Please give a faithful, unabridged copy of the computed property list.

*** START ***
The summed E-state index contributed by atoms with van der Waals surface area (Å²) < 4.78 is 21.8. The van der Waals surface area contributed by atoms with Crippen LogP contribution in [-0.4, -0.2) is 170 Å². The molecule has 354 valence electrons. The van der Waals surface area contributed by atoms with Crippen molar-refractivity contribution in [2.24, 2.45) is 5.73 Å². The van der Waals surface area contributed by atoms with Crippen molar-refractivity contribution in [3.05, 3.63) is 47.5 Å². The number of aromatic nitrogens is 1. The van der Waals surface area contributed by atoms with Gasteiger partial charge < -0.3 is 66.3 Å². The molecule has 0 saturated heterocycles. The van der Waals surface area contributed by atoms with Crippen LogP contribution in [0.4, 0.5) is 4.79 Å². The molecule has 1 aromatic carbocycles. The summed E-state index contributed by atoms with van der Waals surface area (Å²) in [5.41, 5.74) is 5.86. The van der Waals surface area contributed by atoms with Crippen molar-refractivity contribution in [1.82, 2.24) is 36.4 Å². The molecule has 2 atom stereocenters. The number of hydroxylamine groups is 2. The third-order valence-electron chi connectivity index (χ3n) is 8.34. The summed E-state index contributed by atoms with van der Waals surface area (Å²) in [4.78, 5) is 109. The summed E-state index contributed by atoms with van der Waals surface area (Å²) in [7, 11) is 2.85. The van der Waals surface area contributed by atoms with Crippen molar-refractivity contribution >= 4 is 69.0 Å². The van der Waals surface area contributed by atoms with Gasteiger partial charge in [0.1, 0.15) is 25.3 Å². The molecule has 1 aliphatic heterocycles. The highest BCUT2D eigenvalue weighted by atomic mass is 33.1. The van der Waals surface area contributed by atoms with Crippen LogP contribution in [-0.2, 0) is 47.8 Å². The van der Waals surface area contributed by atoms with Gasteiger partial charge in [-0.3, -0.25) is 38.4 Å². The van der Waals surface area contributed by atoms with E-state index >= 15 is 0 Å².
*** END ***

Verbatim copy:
The summed E-state index contributed by atoms with van der Waals surface area (Å²) < 4.78 is 21.8. The van der Waals surface area contributed by atoms with Crippen LogP contribution in [-0.4, -0.2) is 170 Å². The molecule has 354 valence electrons. The van der Waals surface area contributed by atoms with Crippen molar-refractivity contribution in [2.24, 2.45) is 5.73 Å². The van der Waals surface area contributed by atoms with Crippen molar-refractivity contribution in [3.05, 3.63) is 47.5 Å². The number of aromatic nitrogens is 1. The van der Waals surface area contributed by atoms with Gasteiger partial charge < -0.3 is 66.3 Å². The molecule has 0 saturated heterocycles. The van der Waals surface area contributed by atoms with Crippen LogP contribution in [0.4, 0.5) is 4.79 Å². The molecule has 1 aromatic carbocycles. The summed E-state index contributed by atoms with van der Waals surface area (Å²) in [5.41, 5.74) is 5.86. The van der Waals surface area contributed by atoms with Crippen molar-refractivity contribution in [1.82, 2.24) is 36.4 Å². The molecule has 2 atom stereocenters. The number of hydroxylamine groups is 2. The third-order valence-electron chi connectivity index (χ3n) is 8.34. The summed E-state index contributed by atoms with van der Waals surface area (Å²) in [4.78, 5) is 109. The summed E-state index contributed by atoms with van der Waals surface area (Å²) in [7, 11) is 2.85. The van der Waals surface area contributed by atoms with Crippen molar-refractivity contribution >= 4 is 69.0 Å². The van der Waals surface area contributed by atoms with Gasteiger partial charge in [0.1, 0.15) is 25.3 Å². The molecule has 1 aliphatic heterocycles. The highest BCUT2D eigenvalue weighted by atomic mass is 33.1. The van der Waals surface area contributed by atoms with Crippen LogP contribution in [-0.2, 0) is 47.8 Å². The van der Waals surface area contributed by atoms with Gasteiger partial charge in [-0.3, -0.25) is 38.4 Å². The van der Waals surface area contributed by atoms with E-state index >= 15 is 0 Å².